We are just a little over two months from the beginning of the correction that ended the dramatic “melt-up” of January. Since February 8th, when the S&P 500 found a low at 2581, the market has been volatile, with average movements of over 1% per day. After the preternatural calm of 2017, those daily swings may seem unnerving. However, those whipsaw moves haven’t taken the markets anywhere: from mid-February to mid-March the S&P traded almost entirely in a range between 2700 and 2800, and since mid-March in a range between 2600 and 2700.
Source: Yahoo Finance
We are now entering the first earnings season since the recent increase in volatility, a period that will include the positive impact of the corporate tax law on company income statements. Analysts expect full year 2018 earnings to grow nearly 19% over the level recorded in 2017 thus expectations for 1Q18 results are quite high. Though only about 10% of S&P500 companies have reported thus far, results have been quite positive with roughly two-thirds of companies exceeding these lofty expectations. So why hasn’t the stock market been soaring in recent days?
The answer, as with most things involving the markets, is “complicated”. Has the market already discounted excellent results for this year? Are investors concerned about the flattening of the yield curve, which has historically been an indicator of recession? The spread between the 2 year treasury and the 10 year treasury has narrowed to 43 basis points, meaning a 10 year treasury pays only 0.43% more than a 2 year. Are investors worried about the Fed overshooting and killing the economic expansion? In 1937, albeit with very different monetary tools, the Fed and the Treasury raised interest rates and tightened the money supply too quickly, and the resulting shock sent the US into one of the sharpest recessions in history. Are investors worried about geopolitical events? Are investors worried about a potential constitutional crisis?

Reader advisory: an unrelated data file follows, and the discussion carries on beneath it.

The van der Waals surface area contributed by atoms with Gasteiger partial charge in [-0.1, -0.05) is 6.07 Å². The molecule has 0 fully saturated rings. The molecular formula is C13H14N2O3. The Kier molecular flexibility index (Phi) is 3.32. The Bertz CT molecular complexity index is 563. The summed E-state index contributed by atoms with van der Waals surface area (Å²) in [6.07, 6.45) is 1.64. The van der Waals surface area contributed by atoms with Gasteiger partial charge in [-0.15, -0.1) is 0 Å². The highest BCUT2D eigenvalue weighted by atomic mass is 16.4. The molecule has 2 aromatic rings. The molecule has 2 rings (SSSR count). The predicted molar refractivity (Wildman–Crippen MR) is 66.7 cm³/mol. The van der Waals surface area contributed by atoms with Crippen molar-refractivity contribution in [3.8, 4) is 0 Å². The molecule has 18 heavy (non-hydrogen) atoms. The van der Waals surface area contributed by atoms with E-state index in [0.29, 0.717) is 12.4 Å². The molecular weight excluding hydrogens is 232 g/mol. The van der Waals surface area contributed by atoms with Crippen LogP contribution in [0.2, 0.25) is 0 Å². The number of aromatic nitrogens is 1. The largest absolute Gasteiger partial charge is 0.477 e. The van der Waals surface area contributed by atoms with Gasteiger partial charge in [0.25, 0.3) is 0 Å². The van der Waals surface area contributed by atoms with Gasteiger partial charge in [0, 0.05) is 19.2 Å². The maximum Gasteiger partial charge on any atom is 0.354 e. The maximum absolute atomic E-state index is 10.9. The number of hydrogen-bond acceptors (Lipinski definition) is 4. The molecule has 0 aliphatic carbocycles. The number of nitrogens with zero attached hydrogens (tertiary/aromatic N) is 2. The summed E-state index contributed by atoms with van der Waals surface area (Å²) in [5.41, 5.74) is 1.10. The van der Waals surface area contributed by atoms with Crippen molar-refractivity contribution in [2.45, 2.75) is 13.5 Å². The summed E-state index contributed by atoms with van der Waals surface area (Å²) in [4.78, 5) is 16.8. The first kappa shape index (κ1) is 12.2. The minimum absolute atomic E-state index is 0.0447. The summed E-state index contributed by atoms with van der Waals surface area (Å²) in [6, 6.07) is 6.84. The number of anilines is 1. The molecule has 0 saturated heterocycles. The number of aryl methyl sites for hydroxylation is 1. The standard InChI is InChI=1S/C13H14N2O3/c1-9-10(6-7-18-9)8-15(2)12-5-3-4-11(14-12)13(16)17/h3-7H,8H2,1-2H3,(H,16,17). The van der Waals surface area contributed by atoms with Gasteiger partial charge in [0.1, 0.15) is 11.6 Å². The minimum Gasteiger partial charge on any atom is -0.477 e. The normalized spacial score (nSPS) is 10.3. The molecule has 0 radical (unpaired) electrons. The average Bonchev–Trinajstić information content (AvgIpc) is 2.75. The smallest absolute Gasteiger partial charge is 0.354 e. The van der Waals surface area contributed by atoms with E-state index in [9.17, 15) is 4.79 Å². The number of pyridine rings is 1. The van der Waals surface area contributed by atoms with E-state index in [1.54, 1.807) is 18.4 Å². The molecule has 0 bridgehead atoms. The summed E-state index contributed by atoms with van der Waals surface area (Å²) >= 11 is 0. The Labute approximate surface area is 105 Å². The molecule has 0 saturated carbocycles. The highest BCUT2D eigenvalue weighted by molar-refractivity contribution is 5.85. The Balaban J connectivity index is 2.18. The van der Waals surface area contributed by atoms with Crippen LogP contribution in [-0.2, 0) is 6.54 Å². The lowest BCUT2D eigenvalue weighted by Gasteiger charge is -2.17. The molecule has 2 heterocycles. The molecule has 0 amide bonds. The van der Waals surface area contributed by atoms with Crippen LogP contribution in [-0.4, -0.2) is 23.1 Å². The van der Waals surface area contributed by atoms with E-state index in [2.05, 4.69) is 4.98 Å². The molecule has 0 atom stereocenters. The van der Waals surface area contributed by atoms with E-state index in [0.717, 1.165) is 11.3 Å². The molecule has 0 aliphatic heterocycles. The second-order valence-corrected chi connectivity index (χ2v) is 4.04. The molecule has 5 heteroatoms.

It seems reasonable that investors could be concerned about any or all of these risk factors. The truth is that no one ever actually knows what causes the market to move up and down on a daily basis. Robert Shiller, the Nobel prize winning economist noted on CNBC recently, “Typically, there really isn’t any big news except news of the correction.” Farr, Miller & Washington doesn’t try to time or forecast the market because it isn’t possible to do consistently. Instead, we build diversified portfolios of high quality, reasonably priced individual stocks and bonds that are designed with the goal of providing downside protection when the next bear market arrives, while still providing solid appreciation during good times. Weak markets are a good time to pick up great companies at bargain basement prices. Strong markets are a good time to ease out of stocks that have become too expensive and redeploy capital into stocks that have perhaps not performed quite so well. Today, we are using extra cash to increase our positions in great companies that have dropped a bit during the recent bout of volatility.